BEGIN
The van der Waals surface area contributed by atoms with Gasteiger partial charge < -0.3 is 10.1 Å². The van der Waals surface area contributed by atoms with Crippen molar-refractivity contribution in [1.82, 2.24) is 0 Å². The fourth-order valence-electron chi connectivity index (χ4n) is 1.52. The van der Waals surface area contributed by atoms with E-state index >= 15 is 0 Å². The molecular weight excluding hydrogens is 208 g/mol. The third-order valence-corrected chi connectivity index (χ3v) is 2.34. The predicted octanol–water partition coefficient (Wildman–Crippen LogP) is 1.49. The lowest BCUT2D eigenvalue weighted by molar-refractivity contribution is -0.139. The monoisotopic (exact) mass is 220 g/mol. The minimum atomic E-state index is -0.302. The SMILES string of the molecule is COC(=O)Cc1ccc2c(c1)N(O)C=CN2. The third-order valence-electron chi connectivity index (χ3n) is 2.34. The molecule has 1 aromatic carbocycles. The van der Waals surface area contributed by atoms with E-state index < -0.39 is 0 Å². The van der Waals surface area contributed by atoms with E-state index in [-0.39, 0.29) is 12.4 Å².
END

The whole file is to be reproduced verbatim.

The van der Waals surface area contributed by atoms with Gasteiger partial charge < -0.3 is 10.1 Å². The van der Waals surface area contributed by atoms with Crippen molar-refractivity contribution in [1.82, 2.24) is 0 Å². The fourth-order valence-electron chi connectivity index (χ4n) is 1.52. The van der Waals surface area contributed by atoms with E-state index >= 15 is 0 Å². The molecular weight excluding hydrogens is 208 g/mol. The third-order valence-corrected chi connectivity index (χ3v) is 2.34. The predicted octanol–water partition coefficient (Wildman–Crippen LogP) is 1.49. The lowest BCUT2D eigenvalue weighted by molar-refractivity contribution is -0.139. The monoisotopic (exact) mass is 220 g/mol. The minimum atomic E-state index is -0.302. The SMILES string of the molecule is COC(=O)Cc1ccc2c(c1)N(O)C=CN2. The third-order valence-electron chi connectivity index (χ3n) is 2.34. The molecule has 1 aromatic carbocycles. The van der Waals surface area contributed by atoms with E-state index < -0.39 is 0 Å². The van der Waals surface area contributed by atoms with E-state index in [-0.39, 0.29) is 12.4 Å².